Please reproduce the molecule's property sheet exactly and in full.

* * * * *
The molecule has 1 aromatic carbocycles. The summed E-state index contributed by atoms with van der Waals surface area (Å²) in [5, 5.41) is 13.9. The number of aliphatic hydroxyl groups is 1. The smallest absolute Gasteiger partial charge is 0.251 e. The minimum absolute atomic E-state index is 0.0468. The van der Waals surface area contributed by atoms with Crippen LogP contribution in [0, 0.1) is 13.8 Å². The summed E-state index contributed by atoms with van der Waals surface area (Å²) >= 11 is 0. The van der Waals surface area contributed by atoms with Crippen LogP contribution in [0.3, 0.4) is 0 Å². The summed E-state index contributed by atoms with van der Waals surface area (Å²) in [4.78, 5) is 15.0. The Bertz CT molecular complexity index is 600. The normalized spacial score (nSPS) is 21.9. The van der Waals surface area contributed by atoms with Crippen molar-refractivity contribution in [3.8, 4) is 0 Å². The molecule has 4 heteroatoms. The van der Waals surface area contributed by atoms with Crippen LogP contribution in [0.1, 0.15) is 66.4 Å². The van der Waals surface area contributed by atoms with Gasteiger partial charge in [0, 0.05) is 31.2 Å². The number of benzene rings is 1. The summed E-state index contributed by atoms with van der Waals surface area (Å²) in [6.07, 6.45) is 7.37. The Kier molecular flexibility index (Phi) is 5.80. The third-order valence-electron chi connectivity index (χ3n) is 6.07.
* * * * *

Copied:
The molecule has 1 aromatic carbocycles. The summed E-state index contributed by atoms with van der Waals surface area (Å²) in [5, 5.41) is 13.9. The number of aliphatic hydroxyl groups is 1. The smallest absolute Gasteiger partial charge is 0.251 e. The minimum absolute atomic E-state index is 0.0468. The van der Waals surface area contributed by atoms with Crippen LogP contribution in [0, 0.1) is 13.8 Å². The summed E-state index contributed by atoms with van der Waals surface area (Å²) >= 11 is 0. The van der Waals surface area contributed by atoms with Crippen LogP contribution in [0.3, 0.4) is 0 Å². The summed E-state index contributed by atoms with van der Waals surface area (Å²) in [4.78, 5) is 15.0. The Bertz CT molecular complexity index is 600. The normalized spacial score (nSPS) is 21.9. The van der Waals surface area contributed by atoms with Crippen molar-refractivity contribution in [3.8, 4) is 0 Å². The molecule has 4 heteroatoms. The van der Waals surface area contributed by atoms with Crippen LogP contribution in [0.1, 0.15) is 66.4 Å². The van der Waals surface area contributed by atoms with Gasteiger partial charge in [0, 0.05) is 31.2 Å². The number of benzene rings is 1. The summed E-state index contributed by atoms with van der Waals surface area (Å²) in [6.07, 6.45) is 7.37. The Kier molecular flexibility index (Phi) is 5.80. The third-order valence-electron chi connectivity index (χ3n) is 6.07.